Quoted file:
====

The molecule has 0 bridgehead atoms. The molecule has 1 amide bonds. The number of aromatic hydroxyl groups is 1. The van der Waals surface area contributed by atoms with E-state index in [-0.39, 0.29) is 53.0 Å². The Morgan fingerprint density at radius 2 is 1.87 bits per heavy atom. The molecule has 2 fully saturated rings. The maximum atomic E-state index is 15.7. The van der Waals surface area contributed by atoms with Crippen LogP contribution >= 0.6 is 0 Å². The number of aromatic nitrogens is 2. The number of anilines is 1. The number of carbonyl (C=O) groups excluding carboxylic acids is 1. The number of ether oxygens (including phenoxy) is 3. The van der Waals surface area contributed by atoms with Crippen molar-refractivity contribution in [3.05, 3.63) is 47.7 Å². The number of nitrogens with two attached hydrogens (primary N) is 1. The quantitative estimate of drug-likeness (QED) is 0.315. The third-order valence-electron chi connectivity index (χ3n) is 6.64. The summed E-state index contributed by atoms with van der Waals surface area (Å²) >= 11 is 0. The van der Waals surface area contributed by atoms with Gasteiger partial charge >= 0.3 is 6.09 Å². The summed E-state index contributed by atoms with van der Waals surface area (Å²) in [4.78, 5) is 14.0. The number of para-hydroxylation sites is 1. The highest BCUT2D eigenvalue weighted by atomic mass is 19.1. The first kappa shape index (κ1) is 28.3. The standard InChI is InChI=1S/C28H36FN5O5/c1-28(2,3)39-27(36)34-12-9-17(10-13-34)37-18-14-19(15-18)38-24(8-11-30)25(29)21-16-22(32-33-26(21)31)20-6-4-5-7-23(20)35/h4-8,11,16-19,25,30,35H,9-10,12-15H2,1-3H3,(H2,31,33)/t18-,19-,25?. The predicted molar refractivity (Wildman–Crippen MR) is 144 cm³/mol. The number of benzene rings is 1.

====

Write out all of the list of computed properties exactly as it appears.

The molecule has 0 bridgehead atoms. The molecule has 1 amide bonds. The number of aromatic hydroxyl groups is 1. The van der Waals surface area contributed by atoms with E-state index in [-0.39, 0.29) is 53.0 Å². The Morgan fingerprint density at radius 2 is 1.87 bits per heavy atom. The molecule has 2 fully saturated rings. The maximum atomic E-state index is 15.7. The van der Waals surface area contributed by atoms with Crippen LogP contribution >= 0.6 is 0 Å². The number of aromatic nitrogens is 2. The number of anilines is 1. The number of carbonyl (C=O) groups excluding carboxylic acids is 1. The number of ether oxygens (including phenoxy) is 3. The van der Waals surface area contributed by atoms with Crippen molar-refractivity contribution in [3.05, 3.63) is 47.7 Å². The number of nitrogens with two attached hydrogens (primary N) is 1. The quantitative estimate of drug-likeness (QED) is 0.315. The third-order valence-electron chi connectivity index (χ3n) is 6.64. The summed E-state index contributed by atoms with van der Waals surface area (Å²) >= 11 is 0. The van der Waals surface area contributed by atoms with Gasteiger partial charge >= 0.3 is 6.09 Å². The summed E-state index contributed by atoms with van der Waals surface area (Å²) in [4.78, 5) is 14.0. The number of para-hydroxylation sites is 1. The highest BCUT2D eigenvalue weighted by atomic mass is 19.1. The first kappa shape index (κ1) is 28.3. The standard InChI is InChI=1S/C28H36FN5O5/c1-28(2,3)39-27(36)34-12-9-17(10-13-34)37-18-14-19(15-18)38-24(8-11-30)25(29)21-16-22(32-33-26(21)31)20-6-4-5-7-23(20)35/h4-8,11,16-19,25,30,35H,9-10,12-15H2,1-3H3,(H2,31,33)/t18-,19-,25?. The predicted molar refractivity (Wildman–Crippen MR) is 144 cm³/mol. The number of benzene rings is 1.